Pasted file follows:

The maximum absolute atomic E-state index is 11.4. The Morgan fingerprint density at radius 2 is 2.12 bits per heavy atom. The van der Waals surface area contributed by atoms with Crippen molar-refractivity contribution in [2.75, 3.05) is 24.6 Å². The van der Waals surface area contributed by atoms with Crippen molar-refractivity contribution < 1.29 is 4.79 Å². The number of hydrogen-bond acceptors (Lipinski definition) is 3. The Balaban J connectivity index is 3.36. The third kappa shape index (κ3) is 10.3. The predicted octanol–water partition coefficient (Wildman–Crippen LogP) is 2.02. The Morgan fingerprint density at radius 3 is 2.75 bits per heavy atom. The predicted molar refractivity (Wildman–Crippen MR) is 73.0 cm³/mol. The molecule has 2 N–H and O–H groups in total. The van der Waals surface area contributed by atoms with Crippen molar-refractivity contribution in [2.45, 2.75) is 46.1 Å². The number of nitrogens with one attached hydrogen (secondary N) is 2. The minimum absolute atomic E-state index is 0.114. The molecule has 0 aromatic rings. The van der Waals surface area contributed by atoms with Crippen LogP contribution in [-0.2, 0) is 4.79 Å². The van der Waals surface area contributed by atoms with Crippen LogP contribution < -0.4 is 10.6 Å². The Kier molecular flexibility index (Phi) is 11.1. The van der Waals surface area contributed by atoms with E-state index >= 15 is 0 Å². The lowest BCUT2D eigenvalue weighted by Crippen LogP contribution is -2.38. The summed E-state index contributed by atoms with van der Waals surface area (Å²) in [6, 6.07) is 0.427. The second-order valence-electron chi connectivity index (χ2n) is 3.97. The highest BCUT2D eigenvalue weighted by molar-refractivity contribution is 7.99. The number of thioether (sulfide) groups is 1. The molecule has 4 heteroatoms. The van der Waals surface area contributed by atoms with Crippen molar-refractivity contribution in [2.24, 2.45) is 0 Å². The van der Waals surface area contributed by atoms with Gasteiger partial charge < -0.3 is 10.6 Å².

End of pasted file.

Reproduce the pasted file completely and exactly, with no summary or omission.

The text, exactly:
The maximum absolute atomic E-state index is 11.4. The Morgan fingerprint density at radius 2 is 2.12 bits per heavy atom. The van der Waals surface area contributed by atoms with Crippen molar-refractivity contribution in [2.75, 3.05) is 24.6 Å². The van der Waals surface area contributed by atoms with Crippen molar-refractivity contribution < 1.29 is 4.79 Å². The number of hydrogen-bond acceptors (Lipinski definition) is 3. The Balaban J connectivity index is 3.36. The third kappa shape index (κ3) is 10.3. The predicted octanol–water partition coefficient (Wildman–Crippen LogP) is 2.02. The Morgan fingerprint density at radius 3 is 2.75 bits per heavy atom. The predicted molar refractivity (Wildman–Crippen MR) is 73.0 cm³/mol. The molecule has 2 N–H and O–H groups in total. The van der Waals surface area contributed by atoms with Crippen molar-refractivity contribution in [2.45, 2.75) is 46.1 Å². The number of nitrogens with one attached hydrogen (secondary N) is 2. The minimum absolute atomic E-state index is 0.114. The molecule has 0 aromatic rings. The van der Waals surface area contributed by atoms with Crippen LogP contribution in [-0.2, 0) is 4.79 Å². The van der Waals surface area contributed by atoms with Crippen LogP contribution < -0.4 is 10.6 Å². The Kier molecular flexibility index (Phi) is 11.1. The van der Waals surface area contributed by atoms with E-state index >= 15 is 0 Å². The lowest BCUT2D eigenvalue weighted by Crippen LogP contribution is -2.38. The summed E-state index contributed by atoms with van der Waals surface area (Å²) in [6, 6.07) is 0.427. The second-order valence-electron chi connectivity index (χ2n) is 3.97. The highest BCUT2D eigenvalue weighted by molar-refractivity contribution is 7.99. The number of thioether (sulfide) groups is 1. The molecule has 4 heteroatoms. The van der Waals surface area contributed by atoms with Crippen molar-refractivity contribution in [2.24, 2.45) is 0 Å². The van der Waals surface area contributed by atoms with Gasteiger partial charge < -0.3 is 10.6 Å².